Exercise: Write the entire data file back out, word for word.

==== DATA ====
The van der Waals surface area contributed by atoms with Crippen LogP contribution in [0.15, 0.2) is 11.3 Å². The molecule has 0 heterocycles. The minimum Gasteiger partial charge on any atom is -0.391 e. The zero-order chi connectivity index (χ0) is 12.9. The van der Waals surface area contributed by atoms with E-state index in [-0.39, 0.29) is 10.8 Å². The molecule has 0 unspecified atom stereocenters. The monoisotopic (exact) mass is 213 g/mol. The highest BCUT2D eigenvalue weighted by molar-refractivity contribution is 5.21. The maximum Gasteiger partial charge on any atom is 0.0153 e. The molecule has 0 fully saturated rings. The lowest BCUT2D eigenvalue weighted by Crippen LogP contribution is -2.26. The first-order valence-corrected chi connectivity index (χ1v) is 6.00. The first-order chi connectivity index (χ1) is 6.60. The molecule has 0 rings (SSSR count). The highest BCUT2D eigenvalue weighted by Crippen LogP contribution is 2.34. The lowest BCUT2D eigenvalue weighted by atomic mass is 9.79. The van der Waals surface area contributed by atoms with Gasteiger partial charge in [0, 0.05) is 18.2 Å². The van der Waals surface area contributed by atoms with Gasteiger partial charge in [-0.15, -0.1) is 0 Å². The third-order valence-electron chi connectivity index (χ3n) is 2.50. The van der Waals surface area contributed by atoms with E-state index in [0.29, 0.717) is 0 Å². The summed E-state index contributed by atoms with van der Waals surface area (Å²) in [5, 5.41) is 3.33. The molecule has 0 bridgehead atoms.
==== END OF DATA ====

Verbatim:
The van der Waals surface area contributed by atoms with Crippen LogP contribution in [0.15, 0.2) is 11.3 Å². The molecule has 0 heterocycles. The minimum Gasteiger partial charge on any atom is -0.391 e. The zero-order chi connectivity index (χ0) is 12.9. The van der Waals surface area contributed by atoms with E-state index in [-0.39, 0.29) is 10.8 Å². The molecule has 0 unspecified atom stereocenters. The monoisotopic (exact) mass is 213 g/mol. The highest BCUT2D eigenvalue weighted by molar-refractivity contribution is 5.21. The maximum Gasteiger partial charge on any atom is 0.0153 e. The molecule has 0 fully saturated rings. The lowest BCUT2D eigenvalue weighted by Crippen LogP contribution is -2.26. The first-order valence-corrected chi connectivity index (χ1v) is 6.00. The first-order chi connectivity index (χ1) is 6.60. The molecule has 0 rings (SSSR count). The highest BCUT2D eigenvalue weighted by Crippen LogP contribution is 2.34. The lowest BCUT2D eigenvalue weighted by atomic mass is 9.79. The van der Waals surface area contributed by atoms with Gasteiger partial charge in [0, 0.05) is 18.2 Å². The van der Waals surface area contributed by atoms with Gasteiger partial charge in [-0.15, -0.1) is 0 Å². The third-order valence-electron chi connectivity index (χ3n) is 2.50. The van der Waals surface area contributed by atoms with E-state index in [0.29, 0.717) is 0 Å². The summed E-state index contributed by atoms with van der Waals surface area (Å²) in [5, 5.41) is 3.33. The molecule has 0 bridgehead atoms.